Will Russian Sanctions Affect BP?

There are two potential headwinds that could surface for the BP story: its exposure to Russia via its Rosneft stake and the potential for weakening U.S. crude differentials

Stephen Simko, CFA 2 May, 2014 | 9:51AM
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BP's (BP.) shares have traded up since announcing strong first-quarter results and a 3% dividend increase (it was raised 6% just two quarters ago). These lend support to our thesis that BP's legal liabilities appear unlikely to impair the company's ambitions to use its growing operating cash flows to increase its dividend in future years.

There are, however, two potential near-term headwinds that could surface for the BP story: its exposure to Russia via its Rosneft stake and the potential for weakening U.S. crude differentials. This report reviews the potential impact of each, and concludes that neither is likely to have a meaningful impact on the company's long-term outlook or valuation. We continue to view BP favourably at current share prices and it remains our preferred oil major.

How Important Is Russia to BP's Valuation and Cash Flow?

The U.S. sanctions against Russian individuals connected to the Putin regime in response to the Ukraine crisis have raised concern among investors, and the recent addition of Rosneft CEO Igor Sechin to the list of individuals the United States is targeting only heightens these worries. As of yet, Rosneft itself is not the target of any sanctions, but it's worth considering how negative developments from here could affect BP given its 19.75% stake in the company.

At current market prices BP's Rosneft holding is worth about $13 billion, or $4.25 per ADS/GBX 42 per share. The value of BP's stake has fallen by roughly 15% since the start of 2014, a combination of Rosneft's share price declining and a weakening ruble (Rosneft shares are traded in Moscow). For our valuation, we discount the market value of BP's Rosneft stake by 25% to factor in risk/illiquidity, which values this holding at $3.20 per ADS (or GBX 32 per share). This is roughly 6% of our current fair value estimate.

From a cash flow perspective, Rosneft is not overly material to BP, and thus will not make or break BP’s ability to grow cash flows and shareholder distributions in the coming years. Whereas TNK-BP (the company's former JV in Russia) paid BP at least $1.4 billion in annual cash dividends during 2008-12, Rosneft's dividend policy is much less robust. In 2013, BP received $460 million in cash dividends from Rosneft, although this likely will increase to $500 million–$750 million going forward. At the high end of this range, this equates to only 2.3% of the $31.8 billion in cash flow (excluding Macondo) we forecast BP to generate this year.

Gulf Of Mexico: Quantifying Cash Flow Impact of Weakening Gulf Coast Differentials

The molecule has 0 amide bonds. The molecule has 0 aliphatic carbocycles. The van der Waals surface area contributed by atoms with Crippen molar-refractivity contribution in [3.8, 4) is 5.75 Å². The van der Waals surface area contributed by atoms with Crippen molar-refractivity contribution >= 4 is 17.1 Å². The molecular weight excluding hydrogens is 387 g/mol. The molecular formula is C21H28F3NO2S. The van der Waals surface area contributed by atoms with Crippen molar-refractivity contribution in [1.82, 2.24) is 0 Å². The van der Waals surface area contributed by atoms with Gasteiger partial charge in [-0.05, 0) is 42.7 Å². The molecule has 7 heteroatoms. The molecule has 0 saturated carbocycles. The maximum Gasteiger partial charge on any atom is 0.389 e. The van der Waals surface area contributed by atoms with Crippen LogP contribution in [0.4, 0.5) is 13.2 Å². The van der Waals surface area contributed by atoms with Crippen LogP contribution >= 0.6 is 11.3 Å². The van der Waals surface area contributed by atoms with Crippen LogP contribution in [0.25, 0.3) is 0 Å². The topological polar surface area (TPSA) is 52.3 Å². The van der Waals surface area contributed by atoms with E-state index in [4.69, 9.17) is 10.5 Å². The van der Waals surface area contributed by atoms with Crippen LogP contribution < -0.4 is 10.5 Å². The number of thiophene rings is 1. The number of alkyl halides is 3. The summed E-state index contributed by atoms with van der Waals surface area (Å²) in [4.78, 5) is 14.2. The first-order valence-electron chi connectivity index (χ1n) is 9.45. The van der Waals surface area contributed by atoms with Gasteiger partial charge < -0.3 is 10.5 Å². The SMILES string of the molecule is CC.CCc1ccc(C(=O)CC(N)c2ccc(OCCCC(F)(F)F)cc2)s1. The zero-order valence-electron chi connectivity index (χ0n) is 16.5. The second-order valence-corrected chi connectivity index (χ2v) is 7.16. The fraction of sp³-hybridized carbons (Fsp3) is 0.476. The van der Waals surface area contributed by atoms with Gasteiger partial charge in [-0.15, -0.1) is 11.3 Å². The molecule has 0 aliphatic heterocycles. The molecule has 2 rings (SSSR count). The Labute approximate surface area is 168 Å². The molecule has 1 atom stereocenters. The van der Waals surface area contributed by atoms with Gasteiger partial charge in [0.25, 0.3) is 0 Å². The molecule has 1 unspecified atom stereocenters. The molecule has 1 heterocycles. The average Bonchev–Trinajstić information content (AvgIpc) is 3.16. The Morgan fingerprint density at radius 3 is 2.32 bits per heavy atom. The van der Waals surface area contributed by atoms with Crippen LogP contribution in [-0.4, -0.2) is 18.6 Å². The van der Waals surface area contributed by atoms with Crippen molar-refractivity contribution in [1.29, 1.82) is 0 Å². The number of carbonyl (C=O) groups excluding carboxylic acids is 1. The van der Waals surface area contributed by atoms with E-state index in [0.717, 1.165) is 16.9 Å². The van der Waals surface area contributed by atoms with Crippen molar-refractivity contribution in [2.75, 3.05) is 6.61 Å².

Another key asset in BP's portfolio that faces a potential near-term headwind is its Gulf of Mexico production. This is a key area of growth, and BP is hoping to increase oil production to almost 300mb/d by the end of the decade (2013: 169mb/d). Growing crude oil inventories in the Gulf Coast has put pressure on oil prices in the region. The main Gulf of Mexico oil price market of BP is Mars, a medium grade crude that historically has been priced off Brent. Since the start of 2010, through the first half of 2013, Mars traded at a discount of more than $6 per barrel to Brent at only one quarter.

But growing Gulf Coast crude inventories in the fourth quarter created significant pressure and for the quarter Mars averaged a discount of $13.25. The first quarter saw the Mars-Brent differential narrow to $7.40, but it has again begun to widen in recent weeks. The likelihood of further growth in Gulf Coast crude inventories this year raises the spectre that Gulf of Mexico realizations could again come under pressure and experience further periods of wide differentials.

Fortunately, any period of severe Gulf of Mexico differentials is likely to be short-lived, as investments to ship crude out of the central United States to the East and West coasts and export markets (after being refined to circumvent the crude export ban) are well underway. At present, we forecast BP's Gulf of Mexico realizations to remain weak for the remainder of the year, before recovering throughout 2015.

From a cash flow perspective, BP's Gulf of Mexico oil production generates after-tax cash flow of around $50-$55 per barrel, or total cash flow of around $4 billion based on our 205mb/d oil production forecast for the region in 2014. When considering the cash flow impact of differentials, each $10 per barrel change to BP's Gulf of Mexico realizations would equate to $750 million, or about 2.5% of the company's total 2014 cash flow.

Pricing is a potential near-term headwind that long-term investors should be aware of, but it's one that is very unlikely to alter the company's long-term outlook.

The information contained within is for educational and informational purposes ONLY. It is not intended nor should it be considered an invitation or inducement to buy or sell a security or securities noted within nor should it be viewed as a communication intended to persuade or incite you to buy or sell security or securities noted within. Any commentary provided is the opinion of the author and should not be considered a personalised recommendation. The information contained within should not be a person's sole basis for making an investment decision. Please contact your financial professional before making an investment decision.

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Securities Mentioned in Article

Security NamePriceChange (%)Morningstar
Rating
BP PLC392.50 GBX-0.41Rating

About Author

Stephen Simko, CFA  is a senior stock analyst at Morningstar.